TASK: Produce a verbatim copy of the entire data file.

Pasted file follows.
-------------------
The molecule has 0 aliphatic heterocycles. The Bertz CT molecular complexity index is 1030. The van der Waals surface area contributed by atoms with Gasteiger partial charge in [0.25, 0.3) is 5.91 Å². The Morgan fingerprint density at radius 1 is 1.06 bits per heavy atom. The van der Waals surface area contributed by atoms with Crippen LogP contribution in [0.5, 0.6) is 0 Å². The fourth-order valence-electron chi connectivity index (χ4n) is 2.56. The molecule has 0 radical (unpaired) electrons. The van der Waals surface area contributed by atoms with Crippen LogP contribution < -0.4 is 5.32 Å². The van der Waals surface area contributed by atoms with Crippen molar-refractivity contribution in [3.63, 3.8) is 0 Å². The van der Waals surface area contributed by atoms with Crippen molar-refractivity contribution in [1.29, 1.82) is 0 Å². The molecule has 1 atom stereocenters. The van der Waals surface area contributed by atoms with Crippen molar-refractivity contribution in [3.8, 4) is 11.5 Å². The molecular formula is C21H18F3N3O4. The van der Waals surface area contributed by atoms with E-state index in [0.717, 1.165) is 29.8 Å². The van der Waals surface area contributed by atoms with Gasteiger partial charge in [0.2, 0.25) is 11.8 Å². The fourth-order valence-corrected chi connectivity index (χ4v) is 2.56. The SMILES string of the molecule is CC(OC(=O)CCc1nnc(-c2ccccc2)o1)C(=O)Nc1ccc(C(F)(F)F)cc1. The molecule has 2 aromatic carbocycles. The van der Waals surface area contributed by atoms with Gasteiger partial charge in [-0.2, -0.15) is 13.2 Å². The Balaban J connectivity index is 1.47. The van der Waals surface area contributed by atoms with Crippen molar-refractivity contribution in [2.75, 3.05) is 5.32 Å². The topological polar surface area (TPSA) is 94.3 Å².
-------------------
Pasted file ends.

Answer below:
The molecule has 0 aliphatic heterocycles. The Bertz CT molecular complexity index is 1030. The van der Waals surface area contributed by atoms with Gasteiger partial charge in [0.25, 0.3) is 5.91 Å². The Morgan fingerprint density at radius 1 is 1.06 bits per heavy atom. The van der Waals surface area contributed by atoms with Crippen LogP contribution in [0.5, 0.6) is 0 Å². The fourth-order valence-electron chi connectivity index (χ4n) is 2.56. The molecule has 0 radical (unpaired) electrons. The van der Waals surface area contributed by atoms with Crippen LogP contribution < -0.4 is 5.32 Å². The van der Waals surface area contributed by atoms with Crippen molar-refractivity contribution in [3.63, 3.8) is 0 Å². The van der Waals surface area contributed by atoms with Crippen molar-refractivity contribution in [1.29, 1.82) is 0 Å². The molecule has 1 atom stereocenters. The van der Waals surface area contributed by atoms with Crippen molar-refractivity contribution in [3.8, 4) is 11.5 Å². The molecular formula is C21H18F3N3O4. The van der Waals surface area contributed by atoms with E-state index in [0.717, 1.165) is 29.8 Å². The van der Waals surface area contributed by atoms with Gasteiger partial charge in [0.2, 0.25) is 11.8 Å². The fourth-order valence-corrected chi connectivity index (χ4v) is 2.56. The SMILES string of the molecule is CC(OC(=O)CCc1nnc(-c2ccccc2)o1)C(=O)Nc1ccc(C(F)(F)F)cc1. The molecule has 2 aromatic carbocycles. The van der Waals surface area contributed by atoms with Gasteiger partial charge in [-0.2, -0.15) is 13.2 Å². The Balaban J connectivity index is 1.47. The van der Waals surface area contributed by atoms with Crippen molar-refractivity contribution in [2.75, 3.05) is 5.32 Å². The topological polar surface area (TPSA) is 94.3 Å².